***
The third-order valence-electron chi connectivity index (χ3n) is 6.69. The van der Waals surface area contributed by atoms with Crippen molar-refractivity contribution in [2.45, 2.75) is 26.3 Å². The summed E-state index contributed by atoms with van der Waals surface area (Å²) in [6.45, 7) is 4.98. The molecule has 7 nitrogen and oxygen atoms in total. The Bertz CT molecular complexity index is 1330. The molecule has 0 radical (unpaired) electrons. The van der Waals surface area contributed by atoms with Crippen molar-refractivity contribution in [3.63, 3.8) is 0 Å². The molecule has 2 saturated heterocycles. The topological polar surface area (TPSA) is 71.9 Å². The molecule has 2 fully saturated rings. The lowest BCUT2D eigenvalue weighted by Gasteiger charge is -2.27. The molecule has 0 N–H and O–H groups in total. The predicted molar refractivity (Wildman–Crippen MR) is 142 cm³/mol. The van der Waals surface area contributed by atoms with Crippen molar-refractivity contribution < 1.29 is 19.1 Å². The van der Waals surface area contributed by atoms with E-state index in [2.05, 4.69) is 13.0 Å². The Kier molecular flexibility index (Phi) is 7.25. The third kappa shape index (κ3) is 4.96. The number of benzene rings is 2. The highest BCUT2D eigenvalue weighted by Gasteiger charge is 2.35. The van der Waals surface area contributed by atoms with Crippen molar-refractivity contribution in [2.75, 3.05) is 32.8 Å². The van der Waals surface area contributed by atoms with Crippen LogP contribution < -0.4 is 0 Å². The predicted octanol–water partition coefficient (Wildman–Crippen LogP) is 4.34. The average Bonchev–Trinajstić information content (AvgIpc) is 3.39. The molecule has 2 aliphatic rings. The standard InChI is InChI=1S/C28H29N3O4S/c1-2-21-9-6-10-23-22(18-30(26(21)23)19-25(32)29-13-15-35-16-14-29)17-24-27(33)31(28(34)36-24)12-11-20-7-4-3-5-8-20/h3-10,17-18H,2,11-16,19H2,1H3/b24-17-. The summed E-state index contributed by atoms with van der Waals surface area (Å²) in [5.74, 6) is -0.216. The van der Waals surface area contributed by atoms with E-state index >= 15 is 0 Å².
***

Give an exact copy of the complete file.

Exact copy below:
The third-order valence-electron chi connectivity index (χ3n) is 6.69. The van der Waals surface area contributed by atoms with Crippen molar-refractivity contribution in [2.45, 2.75) is 26.3 Å². The summed E-state index contributed by atoms with van der Waals surface area (Å²) in [6.45, 7) is 4.98. The molecule has 7 nitrogen and oxygen atoms in total. The Bertz CT molecular complexity index is 1330. The molecule has 0 radical (unpaired) electrons. The van der Waals surface area contributed by atoms with Crippen molar-refractivity contribution in [3.63, 3.8) is 0 Å². The molecule has 2 saturated heterocycles. The topological polar surface area (TPSA) is 71.9 Å². The molecule has 2 fully saturated rings. The lowest BCUT2D eigenvalue weighted by Gasteiger charge is -2.27. The molecule has 0 N–H and O–H groups in total. The predicted molar refractivity (Wildman–Crippen MR) is 142 cm³/mol. The van der Waals surface area contributed by atoms with Crippen molar-refractivity contribution < 1.29 is 19.1 Å². The van der Waals surface area contributed by atoms with E-state index in [2.05, 4.69) is 13.0 Å². The Kier molecular flexibility index (Phi) is 7.25. The third kappa shape index (κ3) is 4.96. The number of benzene rings is 2. The highest BCUT2D eigenvalue weighted by Gasteiger charge is 2.35. The van der Waals surface area contributed by atoms with Crippen molar-refractivity contribution in [2.75, 3.05) is 32.8 Å². The van der Waals surface area contributed by atoms with Crippen LogP contribution < -0.4 is 0 Å². The predicted octanol–water partition coefficient (Wildman–Crippen LogP) is 4.34. The average Bonchev–Trinajstić information content (AvgIpc) is 3.39. The molecule has 2 aliphatic rings. The standard InChI is InChI=1S/C28H29N3O4S/c1-2-21-9-6-10-23-22(18-30(26(21)23)19-25(32)29-13-15-35-16-14-29)17-24-27(33)31(28(34)36-24)12-11-20-7-4-3-5-8-20/h3-10,17-18H,2,11-16,19H2,1H3/b24-17-. The summed E-state index contributed by atoms with van der Waals surface area (Å²) in [5.74, 6) is -0.216. The van der Waals surface area contributed by atoms with E-state index >= 15 is 0 Å².